\begin{equation} \underbrace{\frac{\partial u}{\partial t}}_{\textrm{Unsteady Term}} +\underbrace{u \frac{\partial u}{\partial x}}_{\textrm{Advection Term}} = \underbrace{\mu \frac{\partial^2 u}{\partial x^2}}_{\textrm{Diffusion Term}} \end{equation}

Then substituing back using the correction based on the mass continity to get the pressure in a field which satisfies contiuity. We will come back to this after looking at the numerical solution to the three other terms.

The formal definition of a derivative is,

\begin{equation} \frac{\partial u}{\partial t} = \lim_{\Delta x \to 0} \frac{u(x+\Delta x) - u(x)}{ \Delta t} \end{equation}

Numerical methods mean we approximate derivatives by making $\Delta x$ arbitarily small,

\begin{equation} \frac{\partial u}{\partial t} \approx \frac{u(x+\Delta x) - u(x)}{ \Delta t} \end{equation}

Introducting the superscript notation to define that a point $\Delta x$ away from $x$ is a different node or cell, we can define $u(x) \equiv x_i$ and $u(x+\Delta x) \equiv x_{i+1}$. Similarly for time, superscript notation is employed $u(t) = u^t$ and $u(t+\Delta t) = u^{t+1}$.

Programatically, let's start by importing modules and defining some constants.

In [1]:

```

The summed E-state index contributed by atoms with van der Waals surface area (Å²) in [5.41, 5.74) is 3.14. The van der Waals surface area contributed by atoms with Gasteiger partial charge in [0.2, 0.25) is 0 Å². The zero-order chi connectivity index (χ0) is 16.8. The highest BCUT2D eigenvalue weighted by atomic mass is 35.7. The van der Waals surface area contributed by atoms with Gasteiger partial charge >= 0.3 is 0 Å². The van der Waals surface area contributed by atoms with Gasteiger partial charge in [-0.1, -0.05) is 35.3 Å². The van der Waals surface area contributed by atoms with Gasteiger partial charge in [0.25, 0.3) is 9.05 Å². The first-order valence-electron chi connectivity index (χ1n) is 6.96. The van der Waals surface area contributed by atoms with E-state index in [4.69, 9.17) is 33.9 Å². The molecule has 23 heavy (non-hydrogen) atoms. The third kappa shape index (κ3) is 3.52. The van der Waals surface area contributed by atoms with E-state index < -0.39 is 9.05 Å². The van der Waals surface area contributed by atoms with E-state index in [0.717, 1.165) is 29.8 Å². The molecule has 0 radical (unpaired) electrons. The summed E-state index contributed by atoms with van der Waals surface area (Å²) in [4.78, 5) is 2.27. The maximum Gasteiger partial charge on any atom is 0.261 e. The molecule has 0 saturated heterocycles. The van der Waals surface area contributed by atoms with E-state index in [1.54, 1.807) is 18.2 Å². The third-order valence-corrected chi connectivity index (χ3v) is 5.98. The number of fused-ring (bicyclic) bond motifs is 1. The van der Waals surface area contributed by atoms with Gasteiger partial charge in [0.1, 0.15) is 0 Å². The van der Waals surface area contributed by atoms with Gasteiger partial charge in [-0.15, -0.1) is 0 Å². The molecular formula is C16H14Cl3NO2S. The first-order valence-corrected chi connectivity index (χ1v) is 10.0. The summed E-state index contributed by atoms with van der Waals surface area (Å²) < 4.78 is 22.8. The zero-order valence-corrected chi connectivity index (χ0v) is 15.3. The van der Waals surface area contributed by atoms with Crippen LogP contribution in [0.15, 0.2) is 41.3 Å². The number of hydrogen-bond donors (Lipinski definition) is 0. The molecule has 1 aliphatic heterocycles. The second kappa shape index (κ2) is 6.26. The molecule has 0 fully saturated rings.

import numpy as np
import matplotlib.pyplot as plt
#Constants, number of cell, timestep and cell size
Nx = 10
dt = 0.001
dx = 0.1
u = np.zeros(Nx)
```

Note that the value of $u = u(x,t) \equiv u_i^t$ is defined at every point in space and every time. So, in a discrete world, this means it needs to be define at a number of cell values in space ($Nx=10$ here, with each cell denoted by subscript $i$). We have allocated a numpy array of size Nx to contant the value of velocity at each point in space. The values at each time (denoted by superscript $t$) is then obtained by replacing the previous value in the variable $u$.

So, out first step is to discretise both sides of the equation, Taking the left hand side first

\begin{equation} \frac{\partial u}{\partial t} \approx \frac{u_i^{t+1} - u_i^t}{\Delta t} \end{equation}

Let's say we want to solve the time evolution is a constant,

\begin{equation} \frac{\partial u}{\partial t} = a \end{equation}

We would discretise it to,

\begin{equation} \frac{u_i^{t+1} - u_i^t}{\Delta t} = a \end{equation}

And rearrange so the time evolution is,

\begin{equation} u_i^{t+1} = - u_i^t + \Delta t a \end{equation}

Computationally, this looks as follows (note we loop over all cells $Nx$),

In [7]:

```
u = np.zeros(Nx)
a = 1.0
for i in range(Nx):
u[i] = u[i] + dt * a
print(i, u[i])
```

Remember in computing, the equals means to asign what is on the left to the value on the right. If we run this again, we get $u^{t+2}$

In [92]:

```
for i in range(Nx):
u[i] = u[i] + dt * a
print(i, u[i])
```

and so on, each time replacing the $Nx$ cell values with the new timestep. Note that we need to set a boundary condition here in order to copnverge to a solution.

TO DO:

- Straight line example, B.C. is intercept, a is the graident
- Compare to exact integral

Solve the time-evolving advection equation:

\begin{equation} \frac{\partial u}{\partial t} = -u \frac{\partial u}{\partial x} \end{equation}